my husband just recently rescued a stray dog from a vet. the dog is about two months old and has been living with us for a week now. i just recently noticed black specs all over the dog in its fur. so i kept searching and i found a flea... i read to use ___ dish soap so i did. i only found two dead fleas and that one that was alive, so it worked.... but i have hard wood floors so i swept and mopped with water, pinesol, and dawn dish soap... i also washed all the bedding in the house. we couldn't find any dead fleas or alive ones on the floor. do you think we could possibly have a flea problem on our hands... what should we do??? should we use frontline on our puppy and our other dog who doesn't have fleas??? also is there some type of lotion i can put on the dogs skin because it seemed to dry his skin out??? thank you so much for your time!!!
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Mountain View, Ar
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Posted by Rachel (Underwood, Indiana) on 11/13/2008
I found out about dish soap years ago it works great. Kills the fleas instantly. But yes, they tend to run to the eyes and mouth area to escape the suds. My Mom was a dog groomer and taught me a way of protecting the eyes from the sting of soap,put a drop of MINERAL OIL in each eye before bathing the animal. the animal will not get soap in their eyes and you can make sure you can get close without hurting them. Now you still need to be careful around the nose and mouth areas. So try to put a barrier of soap around them so the fleas will not go there. Keep in mind though that you do not want to get Dawn in their nose or mouth, so be really careful when rinsing off. Try a wet rag in these areas. Also Dawn does tend to dry the skin out, so the animal may start itching the dry skin. If you put Avon's Intensive Treatment Lotion on the animal it helps with their dry skin and really lushes the coat. It also repells the fleas for several days, but it does make the coat oily when you first put it on, after a day tho the oil soaks in. You will notice a HUGE change in a very short time.
Dawn will also kill lice and mites. If you have a bird mite problem, wash the cage down with dish soap and spray the bird with a mite spray specially for birds.
I really love ___ for killing fleas. As a matter of fact, when I see someone at the store looking at flea shampoos I stop them and tell them not to waste their money, just buy a $1 bottle of ___. It kills fleas instantly and you don't have to have your animal sitting shivering waiting for 5-15 minutes with the flea shampoo which does not work anyway.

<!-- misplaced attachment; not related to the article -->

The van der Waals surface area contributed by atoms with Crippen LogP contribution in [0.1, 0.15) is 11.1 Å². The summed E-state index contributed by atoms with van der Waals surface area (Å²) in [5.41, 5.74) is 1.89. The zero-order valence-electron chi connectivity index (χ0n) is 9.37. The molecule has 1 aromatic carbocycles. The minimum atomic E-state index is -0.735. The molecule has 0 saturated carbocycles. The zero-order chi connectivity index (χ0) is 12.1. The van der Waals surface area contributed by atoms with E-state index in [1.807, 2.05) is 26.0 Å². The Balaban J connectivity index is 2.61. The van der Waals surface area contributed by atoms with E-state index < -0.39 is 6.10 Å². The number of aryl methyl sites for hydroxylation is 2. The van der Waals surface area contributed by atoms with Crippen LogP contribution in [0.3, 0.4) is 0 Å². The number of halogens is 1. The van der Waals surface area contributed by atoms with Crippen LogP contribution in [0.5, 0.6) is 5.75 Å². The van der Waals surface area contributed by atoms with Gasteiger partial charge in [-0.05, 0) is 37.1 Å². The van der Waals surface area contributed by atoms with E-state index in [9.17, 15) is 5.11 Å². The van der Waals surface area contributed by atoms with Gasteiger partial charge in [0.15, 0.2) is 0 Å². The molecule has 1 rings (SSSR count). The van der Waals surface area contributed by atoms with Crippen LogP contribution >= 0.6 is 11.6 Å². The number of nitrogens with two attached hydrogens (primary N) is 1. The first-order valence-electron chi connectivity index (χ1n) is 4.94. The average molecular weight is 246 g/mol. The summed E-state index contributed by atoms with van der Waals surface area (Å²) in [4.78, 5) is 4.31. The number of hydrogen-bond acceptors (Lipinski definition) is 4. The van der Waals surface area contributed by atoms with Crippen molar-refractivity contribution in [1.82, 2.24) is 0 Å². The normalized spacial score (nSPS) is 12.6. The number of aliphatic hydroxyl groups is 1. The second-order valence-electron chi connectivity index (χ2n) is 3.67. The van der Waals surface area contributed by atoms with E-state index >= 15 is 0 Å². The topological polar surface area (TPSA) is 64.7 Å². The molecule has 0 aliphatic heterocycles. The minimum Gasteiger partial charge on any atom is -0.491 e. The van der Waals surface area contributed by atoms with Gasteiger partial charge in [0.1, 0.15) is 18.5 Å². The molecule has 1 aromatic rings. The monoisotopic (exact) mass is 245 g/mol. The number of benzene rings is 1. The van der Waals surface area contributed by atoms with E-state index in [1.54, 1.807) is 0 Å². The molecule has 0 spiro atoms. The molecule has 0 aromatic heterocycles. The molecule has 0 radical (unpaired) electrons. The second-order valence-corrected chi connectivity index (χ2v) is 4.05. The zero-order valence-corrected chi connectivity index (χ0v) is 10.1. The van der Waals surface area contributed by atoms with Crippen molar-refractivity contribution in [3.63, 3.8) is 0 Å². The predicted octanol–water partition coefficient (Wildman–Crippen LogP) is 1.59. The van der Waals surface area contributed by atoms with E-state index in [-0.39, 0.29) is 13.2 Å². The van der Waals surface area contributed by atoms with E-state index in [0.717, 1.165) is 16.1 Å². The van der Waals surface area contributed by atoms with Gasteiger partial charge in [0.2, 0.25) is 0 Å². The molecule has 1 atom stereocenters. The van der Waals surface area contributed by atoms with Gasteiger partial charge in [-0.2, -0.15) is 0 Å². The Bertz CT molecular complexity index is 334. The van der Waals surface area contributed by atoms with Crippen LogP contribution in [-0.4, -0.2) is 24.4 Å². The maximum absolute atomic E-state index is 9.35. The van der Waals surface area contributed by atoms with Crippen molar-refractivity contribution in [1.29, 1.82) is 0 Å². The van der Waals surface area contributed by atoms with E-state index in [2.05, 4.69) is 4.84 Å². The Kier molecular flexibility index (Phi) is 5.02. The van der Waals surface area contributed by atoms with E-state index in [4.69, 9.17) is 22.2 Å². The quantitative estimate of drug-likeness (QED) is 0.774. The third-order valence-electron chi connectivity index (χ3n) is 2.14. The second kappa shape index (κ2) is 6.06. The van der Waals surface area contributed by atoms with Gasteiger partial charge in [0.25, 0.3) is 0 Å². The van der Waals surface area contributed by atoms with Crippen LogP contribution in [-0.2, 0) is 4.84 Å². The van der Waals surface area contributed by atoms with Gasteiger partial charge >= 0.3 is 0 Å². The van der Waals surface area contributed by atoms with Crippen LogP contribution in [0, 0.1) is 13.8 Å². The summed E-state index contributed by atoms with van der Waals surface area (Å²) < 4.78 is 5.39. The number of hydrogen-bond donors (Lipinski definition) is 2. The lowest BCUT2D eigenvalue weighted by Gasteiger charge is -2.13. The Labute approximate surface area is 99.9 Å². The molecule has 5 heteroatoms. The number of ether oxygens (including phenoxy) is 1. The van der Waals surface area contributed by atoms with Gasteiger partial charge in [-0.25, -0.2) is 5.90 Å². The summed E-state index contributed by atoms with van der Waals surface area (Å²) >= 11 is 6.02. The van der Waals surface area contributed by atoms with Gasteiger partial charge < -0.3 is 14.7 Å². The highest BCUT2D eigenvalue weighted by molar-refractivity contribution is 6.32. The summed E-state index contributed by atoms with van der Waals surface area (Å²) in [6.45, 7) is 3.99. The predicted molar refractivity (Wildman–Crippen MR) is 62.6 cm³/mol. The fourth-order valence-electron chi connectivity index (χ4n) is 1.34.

Replied by Marc
Priness Ann, Md
Posted by Celine (Pine City, MN USA) on 10/22/2008
I came to this site looking for a remedy for the three cats we have. For the first time in two years of having them they have acquired fleas. I know I had allergy reactions to the Hartz formula for dogs so I switched to switched to frontline and no longer let the dogs on our bed. But keeping the cats off the bed wasn't going to happen so I needed a remedy that I wouldn't react to so I went to search for a natural one. After all fleas have been around for ages. I found this site to the answer to my prayers and my animals. I first tried dish soap. The cats didn't seem to mind it. I used a flea comb to make sure they really got lathered up with it. I started at the very top of the neck with just the dawn, as a contributor suggested. Because the fleas will move upward to where they can go where there is no soap. Then I wet the cats down. Then I lathered them up real good. The dish soap killed them! The cats have no fleas. I'm going to spray them down with Apple Cider Vinager to make sure they stay off of them before I let them outside. (The dogs are inside with no fleas) I will report back how well the ACV works at keeping them off but I'm confident it will. Thank you for having this site!
Posted by Stephanie (Ft. Worth, Texas) on 10/16/2008
We just tried the ___ Dish Soap method for getting rid of fleas. It appears that it worked like a charm. In the past, when using standard over the counter flea shampoos, we would see them crawling and have to pick them off by the dozens. With the Dawn, there were NO crawling fleas--only dead ones. And...the best part of all is that the cats didn't seem to mind it nearly as much. My guess is that it didn't sting them like the other shampoo.
Thank you very much for giving us a better and safer alternative for flea removal.
We have used the ___ in a dish with the light for home flea removal in the past. Thanks for the reminder of this "forgotten" rememdy as well. We are about to try it today as well.
Stephanie and 2 grateful cats
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Posted by Sherri (Houston, TX) on 10/16/2008
I TOTALLY agree with ___ Soap for killing fleas! It worked so well that fleas seem to "run away" from the suds -- I'd started sudsing my dog's back around the shoulder blades, then washed his neck. Next I was going to start on his ears, but when I lifted one of his long floppy ears, I was mortified to see hundreds of fleas lined up next to each other to escape the soap. It looked like small brown fish scales at first, they were so close together; it actually nauseated me a little to see it.